Choking back a tear, NASA has announced the dates of the final missions to be made by the Space Shuttle. Discovery will lift off on November 1, for a 10-day mission carrying parts to the International Space Station. After that, February 26, 2011, will mark the last shuttle flight, as Endeavour takes the Alpha Magnetic Spectrometer up to the ISS on a 13-day mission.
The possibility is left open that Atlantis may fly one more backup mission after that if necessary, but NASA has not made a decision yet.
NASA said the dates needed to be adjusted because critical payload hardware for STS-133 will not be ready in time to support the planned Sept. 16 launch. With STS-133 moving to November, STS-134 cannot fly as planned, NASA stated so the next available launch window is in February 2011.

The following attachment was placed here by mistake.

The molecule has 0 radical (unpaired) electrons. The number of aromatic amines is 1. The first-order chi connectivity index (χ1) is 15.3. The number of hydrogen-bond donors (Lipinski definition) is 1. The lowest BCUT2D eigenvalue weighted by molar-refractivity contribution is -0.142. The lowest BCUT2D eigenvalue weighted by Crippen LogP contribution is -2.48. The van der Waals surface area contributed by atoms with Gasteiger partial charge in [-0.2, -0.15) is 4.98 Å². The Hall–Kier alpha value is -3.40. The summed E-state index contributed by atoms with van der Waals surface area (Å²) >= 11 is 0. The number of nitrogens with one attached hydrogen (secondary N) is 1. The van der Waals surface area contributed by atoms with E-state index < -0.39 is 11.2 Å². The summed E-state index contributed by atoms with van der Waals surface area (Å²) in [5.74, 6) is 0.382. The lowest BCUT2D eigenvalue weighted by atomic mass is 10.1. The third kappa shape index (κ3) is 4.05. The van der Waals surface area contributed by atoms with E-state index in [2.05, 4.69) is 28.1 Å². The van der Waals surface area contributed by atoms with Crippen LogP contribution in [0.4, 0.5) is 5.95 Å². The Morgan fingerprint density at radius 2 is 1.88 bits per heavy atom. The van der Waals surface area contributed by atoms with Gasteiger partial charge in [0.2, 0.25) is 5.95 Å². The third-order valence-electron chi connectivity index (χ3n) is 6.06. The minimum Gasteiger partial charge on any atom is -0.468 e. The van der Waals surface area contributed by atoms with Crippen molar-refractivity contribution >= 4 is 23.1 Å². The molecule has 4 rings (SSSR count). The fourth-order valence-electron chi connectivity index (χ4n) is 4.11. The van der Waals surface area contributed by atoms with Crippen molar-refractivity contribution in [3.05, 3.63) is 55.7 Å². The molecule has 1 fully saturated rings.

The shuttle program has been in service for close to 30 years. After the final mission, US astronauts will fly on Russian Soyuz craft instead.
With the release of NASA 2011 budget and within it the plans to cancel Constellation, Barack Obama made some decisions to make NASA operate differently. The new plan will allow NASA to focus on space exploration while encouraging the commercialization of space.
Check out this interview of Phil Plait discussing NASA’s new budget and why it needs to be pushed through Congress: